London trains are about to become the Overground: Transport for London will take over running of commuter trains into capital from Southeastern, Southern, Thameslink and Great Northern

 
Lynsey Barber
Follow Lynsey
Rail Fare Increase Comes Into Effect
TfL will run commuter services like the Overground (Source: Getty)

London's rail services will be taken over by Transport for London (TfL) in an effort to improve services into the capital.

The news comes after another evening of commuter misery which left thousands of commuters stranded at Liverpool Street Station.

Trains operating within greater London will come under the control of TfL when the franchises come up for renewal, and could include services running into London Bridge, Cannon Street, Charing Cross, Moorgate, Victoria and Waterloo.

Southeastern's franchise expires in 2018, South West Trains in 2017 and Southern in 2021.

The move was a "no-brainer", said Valerie Shawcross, chair of the London Assembly transport committee.

Read more: London's train shake up will revolutionise the capital

“One of the main reasons why the transport committee advocated a devolved rail network is because we know that passengers want improvements on the rail service they use.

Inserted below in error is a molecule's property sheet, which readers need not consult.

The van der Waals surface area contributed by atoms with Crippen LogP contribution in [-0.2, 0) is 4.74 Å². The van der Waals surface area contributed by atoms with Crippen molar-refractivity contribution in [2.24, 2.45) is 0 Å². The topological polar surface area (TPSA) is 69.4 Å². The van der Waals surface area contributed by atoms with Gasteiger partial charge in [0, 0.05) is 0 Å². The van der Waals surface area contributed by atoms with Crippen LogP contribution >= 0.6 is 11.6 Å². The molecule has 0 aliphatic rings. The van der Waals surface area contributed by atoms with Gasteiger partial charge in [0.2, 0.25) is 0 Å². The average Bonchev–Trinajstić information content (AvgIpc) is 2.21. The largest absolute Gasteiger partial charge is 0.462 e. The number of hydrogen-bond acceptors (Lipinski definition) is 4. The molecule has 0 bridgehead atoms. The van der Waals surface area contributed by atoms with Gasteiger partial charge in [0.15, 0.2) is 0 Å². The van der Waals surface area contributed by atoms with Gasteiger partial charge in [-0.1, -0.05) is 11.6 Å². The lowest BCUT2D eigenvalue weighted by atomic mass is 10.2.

"They were most concerned with price and performance, which is perfectly understandable given the rising cost of rail travel. TfL has managed its Overground networks very effectively, so the majority of commuters would be happy to see them take control."

The centre for London think tank last week outlined the benefits of taking commuter services away from rail companies and putting Transport for London in control.

Read more: Why south London desperately needs the Overground

“South Londoners have been badly served by the rail network for years," said director Ben Rogers. "Giving the Mayor control over London's suburban rail is a big step forward. It could improve the journeys of millions of Londoners and help generate new homes and jobs south of the Thames.‚Äč"

The full details are due to be announced by the Mayor of London Boris Johnson, transport secretary Patrick McLoughlin and London transport commissioner Mike Brown shortly.

The plans, which will be consulted on, have met with widespread support.

Related articles